By Audrey Stallsmith
Grant us fairy-tale magic, then, and three wishes all:
Wits to beware rampion from the witch’s garden
And the villain’s tainted fruit. . .
“Quest” by Audrey Stallsmith
One of the Grimms’ fairy tales proves what trouble can be caused by the strange appetites of pregnant women. In that story, a soon-to-be mother craves the rampion (Campanula rapunculus) growing in a neighboring witch’s garden and sends her husband to steal it.
In the end, he has to give the witch the baby in payment, and she is named Rapunzel after the plant. As my poem implies, that should teach us a lesson about not coveting the crops of the wicked!
Only one of the over 200 species of bell flowers in existence, rampion is grown to be eaten more than for its ornamental value. Its roots are boiled like parsnips, its shoots blanched like asparagus, and its leaves bolted like spinach.
Considering the story attributed to the plant, you won’t be surprised to hear that it has a reputation for inciting quarrels, but it could help soothe the sore throats caused by all that shouting as well. According to John Gerard's 1597 Herball, "Some affirme that the decoction of the roots are good for all inflammation of the mouth and almonds of the throte and other diseases happening in the mouth and throte, as the other Throte warts."
Unlike that one, most other bellflowers inhabit the flower rather than the vegetable garden. Campanula derives from the Latin campana (“bell”) for the shape of their blooms, which usually appear in shades of purple, pink, or white. The famous bluebells of Scotland, nicknamed witches’ thimbles, fairy bells, or harebells (Campanula rotundifolia), also belong to this family.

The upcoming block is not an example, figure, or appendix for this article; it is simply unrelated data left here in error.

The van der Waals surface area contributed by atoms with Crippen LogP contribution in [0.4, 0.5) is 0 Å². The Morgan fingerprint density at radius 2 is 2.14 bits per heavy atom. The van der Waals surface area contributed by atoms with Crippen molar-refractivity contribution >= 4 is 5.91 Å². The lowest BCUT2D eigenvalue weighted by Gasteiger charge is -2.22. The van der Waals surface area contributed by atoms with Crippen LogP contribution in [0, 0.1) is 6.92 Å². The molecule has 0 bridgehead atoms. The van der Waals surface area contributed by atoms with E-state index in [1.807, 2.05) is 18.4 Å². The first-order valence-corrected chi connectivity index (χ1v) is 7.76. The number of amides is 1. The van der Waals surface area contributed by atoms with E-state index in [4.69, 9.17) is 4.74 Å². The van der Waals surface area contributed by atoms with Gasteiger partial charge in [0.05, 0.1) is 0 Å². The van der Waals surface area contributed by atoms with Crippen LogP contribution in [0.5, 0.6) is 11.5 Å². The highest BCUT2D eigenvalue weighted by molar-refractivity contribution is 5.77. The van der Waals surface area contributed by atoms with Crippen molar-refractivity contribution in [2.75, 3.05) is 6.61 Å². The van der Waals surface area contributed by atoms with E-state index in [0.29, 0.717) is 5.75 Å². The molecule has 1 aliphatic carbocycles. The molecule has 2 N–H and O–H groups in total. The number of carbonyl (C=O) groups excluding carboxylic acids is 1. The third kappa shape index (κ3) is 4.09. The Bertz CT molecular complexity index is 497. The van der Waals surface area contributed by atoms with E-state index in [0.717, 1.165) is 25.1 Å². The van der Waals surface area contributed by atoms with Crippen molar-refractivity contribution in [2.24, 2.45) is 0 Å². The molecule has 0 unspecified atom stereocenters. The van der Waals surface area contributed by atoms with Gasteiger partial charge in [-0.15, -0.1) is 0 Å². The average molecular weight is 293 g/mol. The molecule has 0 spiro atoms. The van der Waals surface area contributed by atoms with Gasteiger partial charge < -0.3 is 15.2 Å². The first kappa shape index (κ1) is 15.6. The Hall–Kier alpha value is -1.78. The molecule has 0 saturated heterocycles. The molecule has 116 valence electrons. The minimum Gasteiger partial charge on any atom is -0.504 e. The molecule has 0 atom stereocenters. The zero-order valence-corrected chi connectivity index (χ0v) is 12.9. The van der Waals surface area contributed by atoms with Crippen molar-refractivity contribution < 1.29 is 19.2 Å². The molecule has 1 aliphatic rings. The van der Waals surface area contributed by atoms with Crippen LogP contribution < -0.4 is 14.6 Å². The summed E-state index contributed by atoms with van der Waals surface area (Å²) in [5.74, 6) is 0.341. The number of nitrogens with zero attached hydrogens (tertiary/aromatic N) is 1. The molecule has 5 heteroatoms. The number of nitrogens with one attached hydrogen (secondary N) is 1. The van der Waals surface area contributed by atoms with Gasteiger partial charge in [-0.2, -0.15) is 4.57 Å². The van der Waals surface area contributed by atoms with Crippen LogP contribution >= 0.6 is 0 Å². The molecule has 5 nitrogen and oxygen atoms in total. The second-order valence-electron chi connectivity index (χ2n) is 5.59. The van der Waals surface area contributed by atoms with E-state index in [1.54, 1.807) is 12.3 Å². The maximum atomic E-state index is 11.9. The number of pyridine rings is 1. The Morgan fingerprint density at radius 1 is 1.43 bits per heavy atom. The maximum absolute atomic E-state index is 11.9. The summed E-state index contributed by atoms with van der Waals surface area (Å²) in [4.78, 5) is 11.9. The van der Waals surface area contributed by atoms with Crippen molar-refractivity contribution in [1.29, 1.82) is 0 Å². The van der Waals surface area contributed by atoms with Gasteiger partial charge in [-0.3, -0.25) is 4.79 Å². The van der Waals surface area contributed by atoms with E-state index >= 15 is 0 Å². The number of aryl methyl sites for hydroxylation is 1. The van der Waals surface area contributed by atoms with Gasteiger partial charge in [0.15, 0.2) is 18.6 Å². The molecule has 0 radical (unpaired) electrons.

The more showy Canterbury bells (Campanula medium) were the first bellflowers that I ever grew. Their biennial blooms resemble cups resting vertically in saucers and caused many a person to ask me “Are those real?” Though they die out after their second year, they ironically enough stand for “constancy” in the Language of Flowers. This year I sowed a more perennial double type of nettle-leaved bellflower (Campanula trachelium)—AKA bats in the belfry--named 'Bernice.'
Due to their tiny seeds, campanulas are miniscule when they emerge. Once you get them past that stage, however, they generally are easy to grow. Their main downside is that they usually don’t bloom until their second year, but that is true of most perennials. Groundhogs like them too, but that’s a different story.
Because fairies were thought to live in their blooms, the plants always have been considered charmed. You don’t want to hear those bells ring, though, as folklore holds that they will be tolling for you!
The campanulas image is from Botanischer Bilderatlas nach dem Naturlichem Pflanzensystem by K. Hoffmann and E. Dennert, courtesy of plantillustrations.org.